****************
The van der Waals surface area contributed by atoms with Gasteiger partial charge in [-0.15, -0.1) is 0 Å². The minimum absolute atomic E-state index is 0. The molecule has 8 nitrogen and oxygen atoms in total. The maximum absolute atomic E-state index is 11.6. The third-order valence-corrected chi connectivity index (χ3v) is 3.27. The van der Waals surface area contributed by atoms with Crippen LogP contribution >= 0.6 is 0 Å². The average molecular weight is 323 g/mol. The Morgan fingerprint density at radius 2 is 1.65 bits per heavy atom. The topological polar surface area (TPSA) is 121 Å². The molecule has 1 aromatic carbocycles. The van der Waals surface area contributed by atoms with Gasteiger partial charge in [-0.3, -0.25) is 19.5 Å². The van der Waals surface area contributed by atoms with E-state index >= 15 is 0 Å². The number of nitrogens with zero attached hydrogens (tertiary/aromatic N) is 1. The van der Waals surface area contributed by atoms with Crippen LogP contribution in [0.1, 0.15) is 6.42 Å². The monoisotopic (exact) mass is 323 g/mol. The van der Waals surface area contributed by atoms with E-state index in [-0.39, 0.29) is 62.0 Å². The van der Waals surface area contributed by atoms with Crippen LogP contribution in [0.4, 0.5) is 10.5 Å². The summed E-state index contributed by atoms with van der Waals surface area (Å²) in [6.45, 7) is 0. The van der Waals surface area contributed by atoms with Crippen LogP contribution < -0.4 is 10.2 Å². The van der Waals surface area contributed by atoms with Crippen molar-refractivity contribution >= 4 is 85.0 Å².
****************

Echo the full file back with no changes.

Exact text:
The van der Waals surface area contributed by atoms with Gasteiger partial charge in [-0.15, -0.1) is 0 Å². The minimum absolute atomic E-state index is 0. The molecule has 8 nitrogen and oxygen atoms in total. The maximum absolute atomic E-state index is 11.6. The third-order valence-corrected chi connectivity index (χ3v) is 3.27. The van der Waals surface area contributed by atoms with Crippen LogP contribution >= 0.6 is 0 Å². The average molecular weight is 323 g/mol. The Morgan fingerprint density at radius 2 is 1.65 bits per heavy atom. The topological polar surface area (TPSA) is 121 Å². The molecule has 1 aromatic carbocycles. The van der Waals surface area contributed by atoms with Gasteiger partial charge in [-0.3, -0.25) is 19.5 Å². The van der Waals surface area contributed by atoms with E-state index >= 15 is 0 Å². The number of nitrogens with zero attached hydrogens (tertiary/aromatic N) is 1. The van der Waals surface area contributed by atoms with Crippen LogP contribution in [0.1, 0.15) is 6.42 Å². The monoisotopic (exact) mass is 323 g/mol. The van der Waals surface area contributed by atoms with E-state index in [-0.39, 0.29) is 62.0 Å². The van der Waals surface area contributed by atoms with Crippen LogP contribution in [0.4, 0.5) is 10.5 Å². The summed E-state index contributed by atoms with van der Waals surface area (Å²) in [6.45, 7) is 0. The van der Waals surface area contributed by atoms with Crippen LogP contribution < -0.4 is 10.2 Å². The van der Waals surface area contributed by atoms with Crippen molar-refractivity contribution >= 4 is 85.0 Å².